I’d like to think that I know something about raising girls — I’m the mother of two daughters, and I grew up in a matriarchal family.

When I was a kid, I imagined my life as an adult: I knew I wanted to be a writer. I knew I wanted to get married. I knew I wanted to be a mom with a household of girls — three or four, I imagined. There would be smocked dresses and bows, a house with a red door and a white picket fence.

And while I’m perfectly happy that I didn’t give birth to my own miniature sorority house and that we stopped at three kids, having a boy was one of the great surprises of my life. It’s pretty safe to say, when it comes to raising our son, we are winging it.

And so, when an opportunity recently came up to participate in a church-based book group that focused on raising boys, I jumped at the opportunity. I figured I needed as much help as I could get.

The book we are reading: “Bringing Up Boys” by James Dobson. Full disclosure, I knew Dobson is a conservative author. And, well, if you read this column regularly, you know that I’m — not. But what blindsided me was how conservative Dobson’s book is.

If you believe women belong in the home, if you advocate homeschooling over traditional schools, if you believe that white men in America are unfairly losing their place because of women and minorities or if you have a particular distaste for gays, lesbians and/or “feminists,” then this book is for you.

But don’t waste your money if you’re a single parent, if you were raised by a single parent, if you’re a woman with a career, if you’re an educator in the public schools or if you’re someone who believes that girls should have every opportunity that boys have.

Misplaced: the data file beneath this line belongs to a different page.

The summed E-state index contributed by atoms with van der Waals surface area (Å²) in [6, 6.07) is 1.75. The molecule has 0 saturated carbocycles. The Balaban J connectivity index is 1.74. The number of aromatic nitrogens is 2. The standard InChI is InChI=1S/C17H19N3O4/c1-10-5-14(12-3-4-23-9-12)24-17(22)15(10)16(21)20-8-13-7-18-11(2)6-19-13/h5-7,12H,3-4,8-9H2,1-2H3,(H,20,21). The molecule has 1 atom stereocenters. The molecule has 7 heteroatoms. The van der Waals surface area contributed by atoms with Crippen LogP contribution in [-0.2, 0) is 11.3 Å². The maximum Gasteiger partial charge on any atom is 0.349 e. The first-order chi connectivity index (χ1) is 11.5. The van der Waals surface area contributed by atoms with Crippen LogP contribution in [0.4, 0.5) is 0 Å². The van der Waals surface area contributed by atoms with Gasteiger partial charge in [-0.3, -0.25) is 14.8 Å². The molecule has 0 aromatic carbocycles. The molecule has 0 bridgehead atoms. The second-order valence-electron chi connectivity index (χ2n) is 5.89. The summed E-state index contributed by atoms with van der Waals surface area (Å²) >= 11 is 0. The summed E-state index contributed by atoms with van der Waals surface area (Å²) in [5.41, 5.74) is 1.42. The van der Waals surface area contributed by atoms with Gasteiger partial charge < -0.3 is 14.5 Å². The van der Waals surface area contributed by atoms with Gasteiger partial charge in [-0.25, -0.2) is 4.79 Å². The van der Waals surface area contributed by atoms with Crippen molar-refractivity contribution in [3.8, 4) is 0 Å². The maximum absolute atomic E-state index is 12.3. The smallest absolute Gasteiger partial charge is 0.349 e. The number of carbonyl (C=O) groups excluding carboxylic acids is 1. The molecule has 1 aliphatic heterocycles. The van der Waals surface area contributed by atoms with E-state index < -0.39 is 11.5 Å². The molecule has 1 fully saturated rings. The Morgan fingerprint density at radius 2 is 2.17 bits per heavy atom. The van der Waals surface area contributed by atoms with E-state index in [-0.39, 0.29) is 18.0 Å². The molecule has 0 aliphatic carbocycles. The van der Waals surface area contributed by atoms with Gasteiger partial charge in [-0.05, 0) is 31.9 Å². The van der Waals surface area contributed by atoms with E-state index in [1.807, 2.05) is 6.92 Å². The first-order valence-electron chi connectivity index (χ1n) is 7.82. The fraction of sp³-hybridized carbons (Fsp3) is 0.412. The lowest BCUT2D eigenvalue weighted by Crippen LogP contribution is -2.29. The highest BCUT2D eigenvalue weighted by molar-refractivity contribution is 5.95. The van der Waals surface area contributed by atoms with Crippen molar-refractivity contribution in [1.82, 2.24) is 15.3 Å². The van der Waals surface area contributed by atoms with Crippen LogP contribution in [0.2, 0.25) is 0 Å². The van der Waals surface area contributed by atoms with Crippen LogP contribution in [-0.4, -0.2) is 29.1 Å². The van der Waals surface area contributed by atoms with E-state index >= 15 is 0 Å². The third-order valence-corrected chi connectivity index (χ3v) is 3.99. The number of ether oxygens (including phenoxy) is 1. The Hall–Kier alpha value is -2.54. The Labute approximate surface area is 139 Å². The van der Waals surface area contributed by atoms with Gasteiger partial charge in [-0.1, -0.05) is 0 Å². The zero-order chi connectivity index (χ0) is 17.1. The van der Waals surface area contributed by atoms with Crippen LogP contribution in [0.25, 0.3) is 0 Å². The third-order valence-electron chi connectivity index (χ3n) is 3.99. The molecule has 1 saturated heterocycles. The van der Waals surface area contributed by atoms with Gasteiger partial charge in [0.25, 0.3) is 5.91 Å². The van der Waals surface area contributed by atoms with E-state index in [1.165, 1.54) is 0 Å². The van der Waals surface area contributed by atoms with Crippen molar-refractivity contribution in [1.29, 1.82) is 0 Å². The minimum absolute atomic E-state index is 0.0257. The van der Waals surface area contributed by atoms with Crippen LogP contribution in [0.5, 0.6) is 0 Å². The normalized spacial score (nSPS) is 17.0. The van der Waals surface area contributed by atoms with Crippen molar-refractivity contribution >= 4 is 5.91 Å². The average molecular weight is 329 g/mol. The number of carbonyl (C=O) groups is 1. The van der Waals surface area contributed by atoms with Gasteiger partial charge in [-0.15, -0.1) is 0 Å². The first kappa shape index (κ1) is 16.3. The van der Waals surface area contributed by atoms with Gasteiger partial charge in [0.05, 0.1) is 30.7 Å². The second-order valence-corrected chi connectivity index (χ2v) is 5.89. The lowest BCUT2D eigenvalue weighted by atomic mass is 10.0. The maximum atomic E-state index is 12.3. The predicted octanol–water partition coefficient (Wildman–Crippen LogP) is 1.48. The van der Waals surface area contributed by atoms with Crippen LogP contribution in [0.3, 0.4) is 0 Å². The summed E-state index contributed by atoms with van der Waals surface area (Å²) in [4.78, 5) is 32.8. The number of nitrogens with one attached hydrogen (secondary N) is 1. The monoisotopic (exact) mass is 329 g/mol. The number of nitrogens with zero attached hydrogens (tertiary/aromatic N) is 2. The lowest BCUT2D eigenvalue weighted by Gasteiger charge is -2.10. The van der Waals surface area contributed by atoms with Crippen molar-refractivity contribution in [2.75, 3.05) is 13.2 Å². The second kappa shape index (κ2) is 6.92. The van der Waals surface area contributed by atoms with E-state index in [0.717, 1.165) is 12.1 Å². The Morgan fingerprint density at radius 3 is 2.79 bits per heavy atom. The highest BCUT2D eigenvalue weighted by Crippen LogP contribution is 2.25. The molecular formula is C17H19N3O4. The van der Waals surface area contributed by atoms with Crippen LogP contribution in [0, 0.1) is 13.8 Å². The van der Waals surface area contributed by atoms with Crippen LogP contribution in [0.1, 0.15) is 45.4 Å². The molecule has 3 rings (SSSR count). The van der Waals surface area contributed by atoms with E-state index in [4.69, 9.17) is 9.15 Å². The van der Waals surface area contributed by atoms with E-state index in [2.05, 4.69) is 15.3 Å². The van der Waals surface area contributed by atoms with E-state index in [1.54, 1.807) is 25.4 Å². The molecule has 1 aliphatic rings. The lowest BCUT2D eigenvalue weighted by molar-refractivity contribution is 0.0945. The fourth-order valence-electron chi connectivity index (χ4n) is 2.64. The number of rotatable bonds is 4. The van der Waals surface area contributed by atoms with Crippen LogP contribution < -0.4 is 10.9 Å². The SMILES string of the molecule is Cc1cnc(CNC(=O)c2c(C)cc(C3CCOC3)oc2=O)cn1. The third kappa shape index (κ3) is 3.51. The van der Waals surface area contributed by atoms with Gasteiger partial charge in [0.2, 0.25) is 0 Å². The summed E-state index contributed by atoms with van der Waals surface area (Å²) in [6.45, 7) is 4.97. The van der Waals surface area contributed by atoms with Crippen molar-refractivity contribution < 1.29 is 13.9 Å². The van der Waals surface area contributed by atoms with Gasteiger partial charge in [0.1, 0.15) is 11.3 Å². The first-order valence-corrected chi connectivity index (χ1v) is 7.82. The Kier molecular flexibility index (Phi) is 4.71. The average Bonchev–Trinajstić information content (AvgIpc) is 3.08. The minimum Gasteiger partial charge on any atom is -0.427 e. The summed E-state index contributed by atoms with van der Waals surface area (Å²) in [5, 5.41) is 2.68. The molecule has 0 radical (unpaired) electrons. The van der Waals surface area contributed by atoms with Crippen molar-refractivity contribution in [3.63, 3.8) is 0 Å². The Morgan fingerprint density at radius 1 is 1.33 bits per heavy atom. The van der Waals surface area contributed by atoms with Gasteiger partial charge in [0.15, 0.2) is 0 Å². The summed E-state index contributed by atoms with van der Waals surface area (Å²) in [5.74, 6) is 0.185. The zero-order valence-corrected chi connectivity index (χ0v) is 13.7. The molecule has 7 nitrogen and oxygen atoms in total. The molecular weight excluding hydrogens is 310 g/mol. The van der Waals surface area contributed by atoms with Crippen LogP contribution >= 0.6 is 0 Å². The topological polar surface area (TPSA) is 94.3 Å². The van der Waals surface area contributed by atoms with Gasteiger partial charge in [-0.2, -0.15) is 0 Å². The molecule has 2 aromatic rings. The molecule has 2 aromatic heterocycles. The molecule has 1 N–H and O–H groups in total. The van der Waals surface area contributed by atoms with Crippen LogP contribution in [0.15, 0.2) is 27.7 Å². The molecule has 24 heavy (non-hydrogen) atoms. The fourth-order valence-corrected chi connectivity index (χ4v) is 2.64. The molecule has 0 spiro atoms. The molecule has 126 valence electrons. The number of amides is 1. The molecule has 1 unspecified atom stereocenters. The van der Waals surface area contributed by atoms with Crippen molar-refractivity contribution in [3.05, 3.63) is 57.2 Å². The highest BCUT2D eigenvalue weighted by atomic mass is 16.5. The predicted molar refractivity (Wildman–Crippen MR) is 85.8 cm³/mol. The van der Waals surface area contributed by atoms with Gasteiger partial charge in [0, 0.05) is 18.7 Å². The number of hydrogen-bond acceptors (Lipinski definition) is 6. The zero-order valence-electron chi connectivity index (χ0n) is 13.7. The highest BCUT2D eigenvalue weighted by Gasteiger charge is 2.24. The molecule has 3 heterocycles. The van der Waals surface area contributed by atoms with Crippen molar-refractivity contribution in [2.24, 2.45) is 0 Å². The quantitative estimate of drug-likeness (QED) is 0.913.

As an optimist, I decided early on that I was going to finish the book, go to the book discussions and try to glean some nuggets of information that might prove useful. And there were a few.

But they were hard to find between the anti-feminist, anti-gay, anti-woman rhetoric. It was hard to pay attention to any good tips because I kept having to resist the urge to throw the book in the trash. My patience ran thin as I’m fairly sure my blood pressure was getting a little high and I couldn’t stop rolling my eyes.

What it did do is make me thankful that I have a progressive husband who believes much the way I do. He does not stick to traditional gender roles in the house, but instead plays an active role in raising our kids, and he does just as much, if not more, of the household chores as I do. It also made me thankful for my working mother, who provided a positive role model for me. Sometimes I think society is a lot more supportive of working mothers now than maybe in the 1980s when my mom was raising us — then again, we still have a long way to go.

What I did find useful was discussing the book with others and finding out that I’m not alone — that there are plenty of other parents out there who are “winging” it when it comes to raising their kids, and that there are plenty of others who found the book extreme, to say the least.

My take: Everyone has different parenting styles. Everyone has different beliefs. And while it may be useful to learn what “experts” have to say on how to raise kids, do your own research. Take recommendations with a grain of salt.

And when it comes to raising your kids, listen to your heart. It’s worth more than a stack of Dobson’s parenting books any day.

— Lydia Seabol Avant writes The Mom Stop for The Tuscaloosa News. Reach her at lydia.seabolavant@tuscaloosanews.com.